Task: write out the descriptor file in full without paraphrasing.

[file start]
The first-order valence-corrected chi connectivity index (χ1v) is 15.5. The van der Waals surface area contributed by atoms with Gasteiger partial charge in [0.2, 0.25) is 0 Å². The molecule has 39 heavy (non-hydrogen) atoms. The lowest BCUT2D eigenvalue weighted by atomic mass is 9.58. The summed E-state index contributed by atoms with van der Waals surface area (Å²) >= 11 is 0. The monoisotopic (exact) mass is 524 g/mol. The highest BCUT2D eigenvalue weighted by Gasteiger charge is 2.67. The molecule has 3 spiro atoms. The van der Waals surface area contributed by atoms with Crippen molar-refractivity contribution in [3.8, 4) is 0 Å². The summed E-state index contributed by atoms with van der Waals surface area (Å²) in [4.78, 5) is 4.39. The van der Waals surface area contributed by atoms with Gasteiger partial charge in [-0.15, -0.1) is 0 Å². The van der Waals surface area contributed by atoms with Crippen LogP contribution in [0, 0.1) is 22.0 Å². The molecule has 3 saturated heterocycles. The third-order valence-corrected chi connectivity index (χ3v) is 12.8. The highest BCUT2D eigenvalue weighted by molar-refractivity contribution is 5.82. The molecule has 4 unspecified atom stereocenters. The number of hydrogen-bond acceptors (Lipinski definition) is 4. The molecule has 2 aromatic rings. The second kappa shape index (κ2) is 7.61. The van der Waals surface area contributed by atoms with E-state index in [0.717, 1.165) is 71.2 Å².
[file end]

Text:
The first-order valence-corrected chi connectivity index (χ1v) is 15.5. The van der Waals surface area contributed by atoms with Gasteiger partial charge in [0.2, 0.25) is 0 Å². The molecule has 39 heavy (non-hydrogen) atoms. The lowest BCUT2D eigenvalue weighted by atomic mass is 9.58. The summed E-state index contributed by atoms with van der Waals surface area (Å²) >= 11 is 0. The monoisotopic (exact) mass is 524 g/mol. The highest BCUT2D eigenvalue weighted by Gasteiger charge is 2.67. The molecule has 3 spiro atoms. The van der Waals surface area contributed by atoms with Crippen molar-refractivity contribution in [3.8, 4) is 0 Å². The summed E-state index contributed by atoms with van der Waals surface area (Å²) in [4.78, 5) is 4.39. The van der Waals surface area contributed by atoms with Gasteiger partial charge in [-0.15, -0.1) is 0 Å². The van der Waals surface area contributed by atoms with Crippen LogP contribution in [0, 0.1) is 22.0 Å². The molecule has 3 saturated heterocycles. The third-order valence-corrected chi connectivity index (χ3v) is 12.8. The highest BCUT2D eigenvalue weighted by molar-refractivity contribution is 5.82. The molecule has 4 unspecified atom stereocenters. The number of hydrogen-bond acceptors (Lipinski definition) is 4. The molecule has 2 aromatic rings. The second kappa shape index (κ2) is 7.61. The van der Waals surface area contributed by atoms with E-state index in [0.717, 1.165) is 71.2 Å².